Annotating a PDF with the Supernote is fast and simple, just like when using the native note-taking app. You can draw or write with the marker, pen, and highlighter. Anything you add can be selected, moved or copied, and of course there is both an eraser and an area-select erase tool. Colors are limited to white, two shades of gray, and black, but you can export pen marks as color if you so choose.
There is no layer support for PDFs at this time, sadly.
Especially with large PDF files, searching through both the PDFs own text and your notes becomes extremely important. Luckily, Supernote has a number of ways to handle this.
You can bookmark your spot with a tap. You can also draw a star anywhere on a PDF page and this is automatically converted into a star-annotation for future review.
Searching through the PDFs own text is simple as well, and even with a non-optimized PDF file like my Internet Archive copy of A Princess of Mars, Supernote handled itself well, quickly finding my search word.
Cropping down a PDF can be useful for a number of reasons: from cutting to ensuring that it meets the page size dimensions that you need, to clipping out one part of a larger document for saving and later review. Supernote handles this quickly and effectively, with easy-to-drag crop borders that proved extremely responsive to my testing.
Pinching to zoom is a vital feature, especially if you have the tiny-yet-portable Supernote A6X. It functions impressively, with a barely noticeable lag time between the pinch gesture and the zoom enlargement. The handy magnifying window can then be dragged around the document for easy viewing of any area.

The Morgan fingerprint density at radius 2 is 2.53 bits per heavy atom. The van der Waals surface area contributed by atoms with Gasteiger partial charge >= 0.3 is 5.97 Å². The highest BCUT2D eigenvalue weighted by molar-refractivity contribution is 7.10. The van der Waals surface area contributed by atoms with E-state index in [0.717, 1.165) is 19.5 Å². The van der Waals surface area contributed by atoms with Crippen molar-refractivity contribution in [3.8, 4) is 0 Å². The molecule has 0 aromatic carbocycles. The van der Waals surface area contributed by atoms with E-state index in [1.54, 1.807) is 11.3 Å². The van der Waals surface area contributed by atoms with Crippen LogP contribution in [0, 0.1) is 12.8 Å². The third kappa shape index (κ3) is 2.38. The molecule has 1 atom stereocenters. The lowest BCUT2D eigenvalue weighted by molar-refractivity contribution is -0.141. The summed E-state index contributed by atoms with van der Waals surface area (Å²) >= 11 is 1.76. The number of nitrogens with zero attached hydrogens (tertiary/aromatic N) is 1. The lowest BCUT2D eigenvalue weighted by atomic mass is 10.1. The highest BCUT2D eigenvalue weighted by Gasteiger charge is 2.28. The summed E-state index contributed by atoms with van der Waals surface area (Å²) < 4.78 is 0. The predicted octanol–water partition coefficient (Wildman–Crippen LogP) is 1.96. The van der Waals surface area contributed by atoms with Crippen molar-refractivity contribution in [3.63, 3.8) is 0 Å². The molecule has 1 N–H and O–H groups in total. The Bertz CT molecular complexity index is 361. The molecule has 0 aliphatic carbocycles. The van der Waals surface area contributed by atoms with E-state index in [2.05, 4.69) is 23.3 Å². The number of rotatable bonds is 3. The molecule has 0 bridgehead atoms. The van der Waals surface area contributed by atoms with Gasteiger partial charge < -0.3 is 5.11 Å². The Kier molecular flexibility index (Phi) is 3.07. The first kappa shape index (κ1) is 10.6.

The PDF export functions are simple but powerful enough that I can handle my workload as a tutor, or export annotations of my own writing and reading projects. The ability to export the pen as colored blue or red is especially useful when I'm marking up a client's manuscript and don't want my annotations to get lost among the text.
Like all of the Supernote's PDF features, this is simple and elegant, and matches the responsiveness of most of the other devices I've tested -- and all devices that I'd tested within the Supernote's price range.
While Supernote’s own built-in E-reader application is actually pretty good there are a whole host of reasons why someone would want to install the Kindle app.